I first learned of Stark’s travels from Neither East Nor West, Christiane Bird’s account of her own extended visit to 1990s Iran. The title is an allusion to Stark’s 1945 East is West, based on her wartime experience with the British Ministry of Information in Arabia. Stark’s travels in the Middle East had begun in 1927 with her first visit to Lebanon, and by 1931 she had traveled three times to Iran, to parts previously unexplored by Westerners, including men. Most famously, she pinned down the location of the storied Valleys of the Assassins. (The English word comes from the Arabic hashishiyyin, or a similar Farsi word for “hashish eaters,” as the fabled killers would commit their acts after intoxicating themselves).
Winter in Arabia describes in very humanizing detail her 1937-38 expedition to what is now Yemen. She traveled with a female archeologist and another woman. Stark’s attitude towards the locals is enlightened for the time:
We are in a proud country still new to Europeans, the first foreigners to live in its outlying districts for any length of time; and the hope that I cherish is that we may leave it uncorrupted, its charm of independence intact. I think there is no way to do this and to keep alive the Arab’s happiness in his won virtues except to live his life in certain measure. One may differ in material ways; one may sit on chairs and use forks and gramophones; but on no account dare one put before these people, so easily beguiled, a set of values different from their own. Discontent with their standards is the first step in the degradation of the East.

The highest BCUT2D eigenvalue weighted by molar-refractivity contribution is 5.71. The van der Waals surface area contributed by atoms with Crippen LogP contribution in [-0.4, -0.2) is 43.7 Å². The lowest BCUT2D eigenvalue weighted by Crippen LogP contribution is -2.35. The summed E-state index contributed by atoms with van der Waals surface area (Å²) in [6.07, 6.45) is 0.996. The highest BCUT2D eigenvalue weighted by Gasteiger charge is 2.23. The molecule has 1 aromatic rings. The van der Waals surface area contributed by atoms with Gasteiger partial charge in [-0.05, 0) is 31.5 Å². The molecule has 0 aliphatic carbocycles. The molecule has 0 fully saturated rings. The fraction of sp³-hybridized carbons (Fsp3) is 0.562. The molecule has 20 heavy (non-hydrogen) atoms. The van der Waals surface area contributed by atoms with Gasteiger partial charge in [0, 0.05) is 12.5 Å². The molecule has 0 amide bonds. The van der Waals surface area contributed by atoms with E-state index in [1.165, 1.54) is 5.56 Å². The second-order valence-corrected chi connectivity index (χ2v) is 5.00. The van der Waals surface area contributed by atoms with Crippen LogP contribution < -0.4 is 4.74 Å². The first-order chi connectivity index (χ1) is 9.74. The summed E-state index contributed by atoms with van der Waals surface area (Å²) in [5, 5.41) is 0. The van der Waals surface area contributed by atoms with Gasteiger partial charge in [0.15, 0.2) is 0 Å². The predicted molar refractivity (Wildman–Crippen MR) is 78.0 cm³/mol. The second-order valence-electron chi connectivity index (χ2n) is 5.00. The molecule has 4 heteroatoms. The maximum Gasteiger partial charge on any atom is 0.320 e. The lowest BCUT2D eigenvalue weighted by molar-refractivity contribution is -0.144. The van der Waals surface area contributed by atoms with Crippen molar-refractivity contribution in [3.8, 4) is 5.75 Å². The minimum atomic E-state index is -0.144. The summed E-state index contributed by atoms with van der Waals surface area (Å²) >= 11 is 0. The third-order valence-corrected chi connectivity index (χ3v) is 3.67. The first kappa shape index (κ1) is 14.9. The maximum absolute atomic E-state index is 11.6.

And she does live their life, as reflected in this passage about two of her hosts, and a situation in which jewelry has disappeared:
[The presumed thief] appeared, dressed for the feast, with finger-joints and palms yellow with henna and festal ringlets round her wizened old face…. She had taken no rings, she said.
‘Well, then,’ said Qasim, ‘you will have to drink the talisman that the sayyid has prepared for you, and if you are speaking the truth nothing will happen, but if you took the rings you will swell out like this’—he made a balloon-like gesture in front of his own slim tummy.
The floodgates of eloquence were now loosened. She stood with upraised hands, her rust-coloured dress and blue cloak draped about her like some Mater Dolorosa of a rather florid period, her voice rising in squeaks equally inspired by injured innocence and the prospect of drinking the sayyid’s charm.
‘It can’t do you any harm,’ I said at last. ‘It is words of the Quran, and they only harm the wicked. I will drink too, so that you may not fear.’
Stark’s writing has much the tone of her contemporary Graham Greene in his travel writings, much of it obviously taken from diary. But her descriptions are more vivid. And she went everywhere the bravest Western men went, and beyond, into the world of women, so closed to these male explorers.